Lesson number one in collecting your own data…make sure you’re collecting the RIGHT data!
After spending several evenings collecting the data for my viz, I went back to the website to finish off and realised that the map showed a pin in Alaska instead of in the Arctic Ocean.
Instead of scrapping it and starting again, I decided to own my mistake though and create a viz about the daylight hours of North Pole, Alaska.
Viz Number One
I’ve been looking for an excuse to try a radial line chart for a while now, so I’d set my heart on creating one to show the number of daylight hours for my viz. I followed a blog post by the Trig Kings themselves, the Flerglage Twins. I saw their talk at TC19 and they made trigonometry seem simple! I’d highly recommend it.
Once I’d created the viz, I just had to create the time difference calcs to show the length of time in hours and minutes for the tooltip.
Hours : FLOOR(SUM([Time end]-[Time start])*24)
Mins : ROUND((SUM([Time end]-[Time start])*1440)-([Duration (hours)]*60))
I quite like this viz – I think it kind of looks like a heart…but I’d collected data about daylight, night and twilight times, so I wanted to incorporate them somehow.
Viz Number Two
I knew that this wouldn’t be a simple viz to create though…after all, the radial line chart is just that…a LINE chart! So I knew I needed to create something that looked like a bar, without actually being a bar.
Luckily for me, I’m not the first to want to try this. And even luckier for me, Luke Stanke wrote an excellent blog to explain just what to do.
Now I love this view, but it looks a little bit strange when the clocks change so I added labels to highlight it and explain what was going on to the viewer.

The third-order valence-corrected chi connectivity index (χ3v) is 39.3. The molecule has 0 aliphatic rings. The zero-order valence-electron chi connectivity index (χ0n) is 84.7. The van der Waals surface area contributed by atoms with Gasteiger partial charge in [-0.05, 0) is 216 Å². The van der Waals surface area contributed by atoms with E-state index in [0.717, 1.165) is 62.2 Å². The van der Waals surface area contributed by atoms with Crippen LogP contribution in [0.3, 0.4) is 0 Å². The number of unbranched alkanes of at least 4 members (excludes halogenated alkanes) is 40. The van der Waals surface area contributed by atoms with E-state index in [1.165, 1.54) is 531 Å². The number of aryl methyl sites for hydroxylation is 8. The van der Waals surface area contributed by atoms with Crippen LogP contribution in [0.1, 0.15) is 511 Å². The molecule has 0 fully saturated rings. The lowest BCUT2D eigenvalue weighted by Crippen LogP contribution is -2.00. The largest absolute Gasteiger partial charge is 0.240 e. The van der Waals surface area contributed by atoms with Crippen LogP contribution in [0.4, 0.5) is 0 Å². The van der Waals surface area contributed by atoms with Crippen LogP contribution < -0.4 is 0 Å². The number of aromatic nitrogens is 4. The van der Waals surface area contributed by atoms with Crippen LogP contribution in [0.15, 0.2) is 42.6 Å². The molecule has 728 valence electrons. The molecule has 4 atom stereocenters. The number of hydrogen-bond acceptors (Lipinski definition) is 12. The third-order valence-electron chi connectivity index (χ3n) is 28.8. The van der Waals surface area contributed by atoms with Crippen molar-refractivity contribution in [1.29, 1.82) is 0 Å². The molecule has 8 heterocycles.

I couldn’t decide which of these views I preferred, so I decided to try a few more styles and show a few different options for visualising this data.
Viz Number Three
The Stacked Radial Chart looks like a bar chart that has been curved around a circle, so I wanted to create a flat stacked bar chart to show the difference. This is what was used on the timeanddata.com website and I loved it. It made the data more digestible than a list of times. Again, I added the labels to show the clocks changing and added the hours and minutes on the tooltip.
I like a stacked bar chart, but it can be difficult to see the trends of individual phases. So next up was a simple line chart (thanks to Lorna Brown for the suggestion!)
Viz Number Four
I needed to restructure the data for this view to include zeros for missing data. Otherwise, it’s a simple line chart!
Finally, I love seeing calendars in Tableau. It’s one of the first things I learnt how to build, but had only ever displayed one month at a time.
Viz Number Five
It would have defeated the purpose of this viz if I’d only shown one month at a time and I found a great blog post by Hanna Nykowska that showed how to get a 12 month calendar into one view. I had to tweak it slightly to get four columns, but otherwise, the steps were really easy to follow and I really liked the trick of using row and column dividers to create the space between months.
The last thing to do was to pull them all together. I wanted to highlight all five vizzes on one page and allow the user to select one to explore so I used images of each dashboard as navigation buttons.
The trouble is, I also wanted to have a map to show where North Pole is and have a bit of a blurb about the city. I was playing with the layout when I remembered collapsible containers! They are a great way to add extra detail for the user to find and explore. I changed the images to expand or collapse the container to match my colour scheme and added a call out to it in the blurb under my dashboard title.
I’ve not shown all of the tabs on Tableau Public because I think it takes a bit of the magic away and adds a bit of clunk to the overall look.
I’m quite pleased with this workbook and I learned a lot along the way! So thank you to the amazing #datafam for writing up such excellent blogs that I could follow.